Wadi is honored to announce that we are one of the three recipients of the Roland Berger Award for Human Dignity, 2017. This year, the prestigious prize is awarded to projects and individuals who are particularly committed to disadvantaged boys and girls worldwide.
The other winners are human rights activist Ann-Marie Caulker from Sierra Leone, and the Tanzanian NGO Talent Search and Empowerment.
“With this year’s prize draw, we highlight the inhumane living conditions that women and children are exposed to in various parts of the world” Founder of Roland Berger.
The German-Iraqi association WADI e.V. is awarded the Roland Berger Award for Human Dignity 2017 for its long-standing and successful commitment to the human rights and self-determination of Iraqi citizens.
Currently, WADI is concerned mainly with Ezidi women, who have fled from the cruel captivity of the terror-militia know as ‘IS’ or ‘Daesh’ in northern Iraq. The organization is committed to improving the living conditions for women in the very patriarchal social structures of the Middle East and to promote their participation in public life. The organization campaigns against forced marriage and “honor murder”, develops literacy programs and operates women’s centers offering educational programs and legal advice. With the campaign “Stop FGM in Kurdistan”, WADI was able to obtain a legal ban on female genital mutilation in Kurdistan in 2011. “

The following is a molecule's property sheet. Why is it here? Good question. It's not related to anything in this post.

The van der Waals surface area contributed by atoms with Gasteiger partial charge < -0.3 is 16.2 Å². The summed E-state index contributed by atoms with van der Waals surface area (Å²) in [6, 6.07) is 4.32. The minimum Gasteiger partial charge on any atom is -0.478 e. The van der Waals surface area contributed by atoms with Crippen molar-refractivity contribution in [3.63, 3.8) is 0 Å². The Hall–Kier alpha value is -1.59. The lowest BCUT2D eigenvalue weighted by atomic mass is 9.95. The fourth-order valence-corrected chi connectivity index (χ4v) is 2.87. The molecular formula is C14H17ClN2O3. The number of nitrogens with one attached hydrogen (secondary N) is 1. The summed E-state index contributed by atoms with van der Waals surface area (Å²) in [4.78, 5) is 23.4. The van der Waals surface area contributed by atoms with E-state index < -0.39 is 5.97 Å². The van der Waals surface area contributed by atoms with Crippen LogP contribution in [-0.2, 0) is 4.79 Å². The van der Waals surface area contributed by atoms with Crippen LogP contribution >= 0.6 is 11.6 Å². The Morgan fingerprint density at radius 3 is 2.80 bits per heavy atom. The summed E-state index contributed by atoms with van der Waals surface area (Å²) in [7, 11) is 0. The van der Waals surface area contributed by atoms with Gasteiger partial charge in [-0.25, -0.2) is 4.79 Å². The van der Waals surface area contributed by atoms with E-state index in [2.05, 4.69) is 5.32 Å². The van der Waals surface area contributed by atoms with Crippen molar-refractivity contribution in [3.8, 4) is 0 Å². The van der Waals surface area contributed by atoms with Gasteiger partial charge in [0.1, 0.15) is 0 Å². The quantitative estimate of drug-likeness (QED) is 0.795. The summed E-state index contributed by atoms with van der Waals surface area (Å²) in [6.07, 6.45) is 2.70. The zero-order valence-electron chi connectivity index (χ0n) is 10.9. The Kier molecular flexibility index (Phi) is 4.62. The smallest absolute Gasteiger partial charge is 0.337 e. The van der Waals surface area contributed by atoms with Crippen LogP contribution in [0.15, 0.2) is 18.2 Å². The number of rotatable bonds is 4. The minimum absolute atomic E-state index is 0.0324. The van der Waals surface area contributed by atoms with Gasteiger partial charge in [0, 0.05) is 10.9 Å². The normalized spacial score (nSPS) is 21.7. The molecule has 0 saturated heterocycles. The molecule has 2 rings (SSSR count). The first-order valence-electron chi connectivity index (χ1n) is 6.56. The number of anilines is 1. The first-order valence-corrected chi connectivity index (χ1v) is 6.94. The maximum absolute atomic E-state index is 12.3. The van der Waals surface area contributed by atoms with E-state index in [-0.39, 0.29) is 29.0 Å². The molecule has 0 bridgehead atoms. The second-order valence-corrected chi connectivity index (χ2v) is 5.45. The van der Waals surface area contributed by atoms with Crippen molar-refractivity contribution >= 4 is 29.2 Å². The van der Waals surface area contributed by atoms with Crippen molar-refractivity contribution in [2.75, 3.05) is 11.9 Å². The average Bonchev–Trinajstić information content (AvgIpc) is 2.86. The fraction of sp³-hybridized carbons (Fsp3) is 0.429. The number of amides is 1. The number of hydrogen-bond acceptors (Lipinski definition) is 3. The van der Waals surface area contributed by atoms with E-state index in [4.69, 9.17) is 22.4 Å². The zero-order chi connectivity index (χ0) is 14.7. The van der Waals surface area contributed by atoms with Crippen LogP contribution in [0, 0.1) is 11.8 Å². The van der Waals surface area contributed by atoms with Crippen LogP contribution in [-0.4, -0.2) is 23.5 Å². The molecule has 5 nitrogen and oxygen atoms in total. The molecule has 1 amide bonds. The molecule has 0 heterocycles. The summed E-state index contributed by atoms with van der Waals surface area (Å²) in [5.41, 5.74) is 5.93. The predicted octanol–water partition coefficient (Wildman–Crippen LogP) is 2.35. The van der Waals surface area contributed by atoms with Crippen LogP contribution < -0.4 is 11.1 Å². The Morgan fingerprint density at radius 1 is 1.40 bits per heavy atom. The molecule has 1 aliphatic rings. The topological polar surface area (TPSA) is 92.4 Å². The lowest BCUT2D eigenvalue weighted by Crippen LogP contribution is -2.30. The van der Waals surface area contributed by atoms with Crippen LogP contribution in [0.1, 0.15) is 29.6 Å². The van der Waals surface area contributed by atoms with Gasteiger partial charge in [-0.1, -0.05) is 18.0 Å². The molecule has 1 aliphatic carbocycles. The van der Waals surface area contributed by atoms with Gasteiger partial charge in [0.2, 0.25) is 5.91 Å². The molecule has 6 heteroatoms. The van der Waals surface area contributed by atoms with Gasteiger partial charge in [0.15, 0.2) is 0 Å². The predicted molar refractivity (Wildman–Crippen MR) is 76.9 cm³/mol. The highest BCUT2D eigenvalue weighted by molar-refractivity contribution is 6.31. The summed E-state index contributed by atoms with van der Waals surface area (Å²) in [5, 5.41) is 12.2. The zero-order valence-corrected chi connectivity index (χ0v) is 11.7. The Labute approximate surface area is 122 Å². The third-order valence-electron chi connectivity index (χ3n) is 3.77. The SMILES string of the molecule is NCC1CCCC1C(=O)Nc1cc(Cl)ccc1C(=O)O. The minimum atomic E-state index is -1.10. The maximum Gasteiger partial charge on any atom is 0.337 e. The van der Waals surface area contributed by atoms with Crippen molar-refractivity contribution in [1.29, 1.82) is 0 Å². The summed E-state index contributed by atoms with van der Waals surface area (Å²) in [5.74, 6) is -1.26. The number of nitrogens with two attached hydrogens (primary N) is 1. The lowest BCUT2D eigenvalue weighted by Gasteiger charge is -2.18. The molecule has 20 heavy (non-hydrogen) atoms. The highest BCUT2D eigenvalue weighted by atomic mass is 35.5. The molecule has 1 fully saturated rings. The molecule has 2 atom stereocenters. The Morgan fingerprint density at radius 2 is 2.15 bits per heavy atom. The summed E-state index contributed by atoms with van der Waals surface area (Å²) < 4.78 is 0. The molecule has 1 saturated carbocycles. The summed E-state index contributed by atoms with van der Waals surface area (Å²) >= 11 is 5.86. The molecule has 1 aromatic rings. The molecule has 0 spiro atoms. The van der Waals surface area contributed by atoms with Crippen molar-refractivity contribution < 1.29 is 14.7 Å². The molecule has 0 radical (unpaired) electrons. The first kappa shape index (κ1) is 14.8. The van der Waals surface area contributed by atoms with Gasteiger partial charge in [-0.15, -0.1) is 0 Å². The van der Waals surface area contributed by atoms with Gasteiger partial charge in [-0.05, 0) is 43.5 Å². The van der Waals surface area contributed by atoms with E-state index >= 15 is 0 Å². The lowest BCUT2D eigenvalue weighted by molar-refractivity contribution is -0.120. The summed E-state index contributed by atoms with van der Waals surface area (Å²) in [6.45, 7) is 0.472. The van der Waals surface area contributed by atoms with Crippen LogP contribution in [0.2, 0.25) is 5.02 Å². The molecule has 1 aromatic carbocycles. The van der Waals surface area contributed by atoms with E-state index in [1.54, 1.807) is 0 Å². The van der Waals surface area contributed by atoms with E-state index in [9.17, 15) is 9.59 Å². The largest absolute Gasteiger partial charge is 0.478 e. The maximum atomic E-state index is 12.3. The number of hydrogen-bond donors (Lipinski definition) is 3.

Malu Dreyer, President of the Bundesrat and state premier of Rhineland-Palatinate, will give the laudatory speech and present the awards together with Germany’s ambassador to the UN, Harald Braun, and the founder, Roland Berger ·
The award ceremony is taking place at the Jewish Museum Berlin at 7 p.m. on Thursday, May 4, 2017.
The German Newspaper Bild.de spoke with Wadi Managing Director Thomas v. der Osten-Sacken:
“We are particularly delighted to be awarded the Roland Berger Prize in the year in which we celebrate our 25th anniversary,” said Thomas von der Osten-Sacken, to Bild
“The many years in which Iraqis, Kurds and Germans have jointly developed and developed the projects are “Wadi”. All of us were glad that the Roland Berger Foundation has chosen us too, because we have always continued, even in very difficult times and this endurance has always paid off” explains Thomas von der Osten-Sacken.
Wadi is also respected on the spot: “The other organizations come and go, but Wadi remains,” it says, “said von der Osten-Sacken. The prize was therefore particularly welcome and motivating for local colleagues.
Some of the long-term projects, especially the help for Ezidi girls who were enslaved and abused by ISIS, are not particularly well funded this year, he clarifies. “The prize money helps us to guarantee the survival of the Jinda Center this year.”
Two members of Wadis’s Kurdish staff, Cheman Raschid and Abdullah Sabeer, will also attend the event. Both will be available for interviews from 10 am to 2 pm at Hotel Hilton, Mohrenstraße 30, 10117 Berlin.
Interview appointments can also be arranged directly via Wadi.